No one gets the MacBook Pro, and you probably won’t either

The MacBook Pro reviews are coming. Not the ones about the base model, but the ones that finally analyze the model with Touch Bar, that invention that according to Apple is the future of those computers. Well, not many seem to think likewise.

In fact, most of the reviews are just a confirmation of what people thought of these machines after being launched a few weeks ago. On ReCode Walt Mossberg has been unsusally crude with Apple, something that is really surprising:

The new 13-inch MacBooks — even the base model without the Touch Bar — are costly. And they may make pro users unhappy. But, for everyday Mac lovers — users of the Air or maybe the older low-end Pro — they are now your only thin, modern option with a full-fledged processor. The Touch Bar has potential, but it’s not magic. The battery isn’t likely to deliver on Apple’s claims. You can’t count on liking the keyboard. But, if you’re a Mac devotee ready to move past the Air — not back to a lower-powered MacBook — this is what Apple is offering. Take it or leave it.

There you go. It’s Apple’s way or the highway.

Same thing on The Verge. These guys have tested both the 13 and the 15 inch models, and the former has been rated with a 7.6. That’s the lowest score I’ve seen on an Apple product since The Verge was born five years ago. The two final sentences are again conclusive:

I have little doubt that in a couple years, the technology Apple has been waiting for will arrive and this vision, or something closer to it, will be complete. Apple just released this machine too soon, or was too aggressive in the decisions it made.

That future is almost certainly out there. But it’s not in this machine. Not yet.

In both cases they talk about the #donglelife problem: you better buy adapters and dongles for all those non-USB-C peripherals you got around, but they also claim the battery is underwhelming. The Touch ID, though, is a nice addition.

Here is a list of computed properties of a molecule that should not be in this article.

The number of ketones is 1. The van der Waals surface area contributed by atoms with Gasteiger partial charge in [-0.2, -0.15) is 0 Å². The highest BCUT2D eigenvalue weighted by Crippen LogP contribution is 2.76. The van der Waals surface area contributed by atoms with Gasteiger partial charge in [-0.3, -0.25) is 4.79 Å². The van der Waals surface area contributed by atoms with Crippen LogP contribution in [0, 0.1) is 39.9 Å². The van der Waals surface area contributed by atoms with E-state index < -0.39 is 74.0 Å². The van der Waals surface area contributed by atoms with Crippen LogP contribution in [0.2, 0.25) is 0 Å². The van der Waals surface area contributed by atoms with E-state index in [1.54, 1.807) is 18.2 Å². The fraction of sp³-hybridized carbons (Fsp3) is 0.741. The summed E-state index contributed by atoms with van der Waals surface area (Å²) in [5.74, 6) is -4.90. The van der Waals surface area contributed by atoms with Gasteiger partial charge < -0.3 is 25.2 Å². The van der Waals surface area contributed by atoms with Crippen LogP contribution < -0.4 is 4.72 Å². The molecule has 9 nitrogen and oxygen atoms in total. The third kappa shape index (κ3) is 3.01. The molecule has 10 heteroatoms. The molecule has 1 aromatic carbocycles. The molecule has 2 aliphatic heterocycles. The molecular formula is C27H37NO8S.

Engadget is on that line too: they don’t seem to understand this MacBook Pro and the reasons why Apple has decided to go this route:

As I said, there’s ultimately a lot to like about the new MacBook Pro. But it’s designed for someone who I’m not sure exists outside Apple’s fantasies of how professionals use computers. The MacBook Pro I want to see is built around real people’s work habits. I still recommend it, and I imagine many of you who have been waiting patiently will indeed buy this. But I’d enjoy it more if it were designed for people like us.

There are lots of other reviews, but from what I’ve read they are all (with a few exceptions) almost the same. Nobody seems to get the MacBook Pro, and maybe it’s our fault. Maybe we don’t understand it because we aren’t looking beyond our current devices or our current workflow.

Maybe Apple has just got ahead of its time like it did with other products. Or maybe not. Maybe the MacBook Pro is a big failure everybody is trying to understand and accept because it’s coming from Apple, so it has to be thenextbigthing.

I assume the latter.

I do think that some of the ports we’re using right now have to dissapear sometime in the future, but not so soon and in such a radical way. I really thing the Touch Bar isn’t going to stay with us for much too long.

At least, it will have to evolve and be something that proves that changing our way to work is really worthy. The current Touch Bar doesn’t do that.

This is not looking good Apple. Not at all.

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